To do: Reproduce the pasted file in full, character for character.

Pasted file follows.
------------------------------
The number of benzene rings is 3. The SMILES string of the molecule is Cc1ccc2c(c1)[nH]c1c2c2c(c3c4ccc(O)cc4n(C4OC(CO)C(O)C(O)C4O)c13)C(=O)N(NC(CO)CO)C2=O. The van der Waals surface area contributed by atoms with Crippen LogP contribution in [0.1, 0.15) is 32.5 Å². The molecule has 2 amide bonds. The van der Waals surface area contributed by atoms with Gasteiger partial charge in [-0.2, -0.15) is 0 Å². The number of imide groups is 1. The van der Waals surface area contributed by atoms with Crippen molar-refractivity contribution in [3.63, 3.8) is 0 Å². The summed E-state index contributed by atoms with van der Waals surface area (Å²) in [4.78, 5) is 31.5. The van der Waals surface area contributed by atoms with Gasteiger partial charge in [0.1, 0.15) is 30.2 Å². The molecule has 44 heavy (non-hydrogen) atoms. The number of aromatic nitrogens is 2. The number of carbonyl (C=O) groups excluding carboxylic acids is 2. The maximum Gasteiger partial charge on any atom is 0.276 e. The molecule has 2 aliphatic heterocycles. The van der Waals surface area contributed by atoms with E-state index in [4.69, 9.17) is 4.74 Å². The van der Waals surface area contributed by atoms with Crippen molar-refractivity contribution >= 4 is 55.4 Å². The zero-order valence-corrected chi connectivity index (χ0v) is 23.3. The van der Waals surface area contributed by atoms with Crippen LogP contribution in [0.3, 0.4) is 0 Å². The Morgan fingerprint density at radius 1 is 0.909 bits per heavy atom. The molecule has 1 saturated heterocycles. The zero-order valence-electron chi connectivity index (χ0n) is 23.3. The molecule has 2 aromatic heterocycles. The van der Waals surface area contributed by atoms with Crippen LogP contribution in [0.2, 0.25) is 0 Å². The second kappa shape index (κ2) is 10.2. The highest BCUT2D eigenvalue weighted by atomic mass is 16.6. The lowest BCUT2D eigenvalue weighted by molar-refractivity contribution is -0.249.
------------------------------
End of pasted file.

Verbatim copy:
The number of benzene rings is 3. The SMILES string of the molecule is Cc1ccc2c(c1)[nH]c1c2c2c(c3c4ccc(O)cc4n(C4OC(CO)C(O)C(O)C4O)c13)C(=O)N(NC(CO)CO)C2=O. The van der Waals surface area contributed by atoms with Crippen LogP contribution in [0.1, 0.15) is 32.5 Å². The molecule has 2 amide bonds. The van der Waals surface area contributed by atoms with Gasteiger partial charge in [-0.2, -0.15) is 0 Å². The number of imide groups is 1. The van der Waals surface area contributed by atoms with Crippen molar-refractivity contribution in [3.63, 3.8) is 0 Å². The summed E-state index contributed by atoms with van der Waals surface area (Å²) in [4.78, 5) is 31.5. The van der Waals surface area contributed by atoms with Gasteiger partial charge in [0.1, 0.15) is 30.2 Å². The molecule has 44 heavy (non-hydrogen) atoms. The number of aromatic nitrogens is 2. The number of carbonyl (C=O) groups excluding carboxylic acids is 2. The maximum Gasteiger partial charge on any atom is 0.276 e. The molecule has 2 aliphatic heterocycles. The van der Waals surface area contributed by atoms with E-state index in [4.69, 9.17) is 4.74 Å². The van der Waals surface area contributed by atoms with Crippen molar-refractivity contribution >= 4 is 55.4 Å². The zero-order valence-corrected chi connectivity index (χ0v) is 23.3. The van der Waals surface area contributed by atoms with Crippen LogP contribution in [0.3, 0.4) is 0 Å². The Morgan fingerprint density at radius 1 is 0.909 bits per heavy atom. The molecule has 1 saturated heterocycles. The zero-order valence-electron chi connectivity index (χ0n) is 23.3. The molecule has 2 aromatic heterocycles. The van der Waals surface area contributed by atoms with Crippen LogP contribution in [0.2, 0.25) is 0 Å². The second kappa shape index (κ2) is 10.2. The highest BCUT2D eigenvalue weighted by atomic mass is 16.6. The lowest BCUT2D eigenvalue weighted by molar-refractivity contribution is -0.249.